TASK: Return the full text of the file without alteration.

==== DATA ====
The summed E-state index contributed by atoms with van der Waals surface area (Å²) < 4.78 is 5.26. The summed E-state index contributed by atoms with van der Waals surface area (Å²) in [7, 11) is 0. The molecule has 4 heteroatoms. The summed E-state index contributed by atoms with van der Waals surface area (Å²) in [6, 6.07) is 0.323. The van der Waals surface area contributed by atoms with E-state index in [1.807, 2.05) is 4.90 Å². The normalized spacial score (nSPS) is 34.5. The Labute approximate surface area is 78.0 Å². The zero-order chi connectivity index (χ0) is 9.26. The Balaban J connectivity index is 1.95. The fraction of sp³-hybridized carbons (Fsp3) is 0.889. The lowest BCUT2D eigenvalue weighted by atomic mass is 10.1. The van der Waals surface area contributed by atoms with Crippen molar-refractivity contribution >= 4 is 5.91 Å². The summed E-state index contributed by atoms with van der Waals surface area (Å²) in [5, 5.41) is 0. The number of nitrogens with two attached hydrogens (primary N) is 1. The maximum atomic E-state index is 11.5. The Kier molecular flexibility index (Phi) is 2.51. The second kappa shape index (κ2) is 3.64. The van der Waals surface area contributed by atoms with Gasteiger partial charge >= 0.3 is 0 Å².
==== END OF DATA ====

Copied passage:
The summed E-state index contributed by atoms with van der Waals surface area (Å²) < 4.78 is 5.26. The summed E-state index contributed by atoms with van der Waals surface area (Å²) in [7, 11) is 0. The molecule has 4 heteroatoms. The summed E-state index contributed by atoms with van der Waals surface area (Å²) in [6, 6.07) is 0.323. The van der Waals surface area contributed by atoms with E-state index in [1.807, 2.05) is 4.90 Å². The normalized spacial score (nSPS) is 34.5. The Labute approximate surface area is 78.0 Å². The zero-order chi connectivity index (χ0) is 9.26. The Balaban J connectivity index is 1.95. The fraction of sp³-hybridized carbons (Fsp3) is 0.889. The lowest BCUT2D eigenvalue weighted by atomic mass is 10.1. The van der Waals surface area contributed by atoms with Crippen molar-refractivity contribution >= 4 is 5.91 Å². The summed E-state index contributed by atoms with van der Waals surface area (Å²) in [5, 5.41) is 0. The number of nitrogens with two attached hydrogens (primary N) is 1. The maximum atomic E-state index is 11.5. The Kier molecular flexibility index (Phi) is 2.51. The second kappa shape index (κ2) is 3.64. The van der Waals surface area contributed by atoms with Gasteiger partial charge >= 0.3 is 0 Å².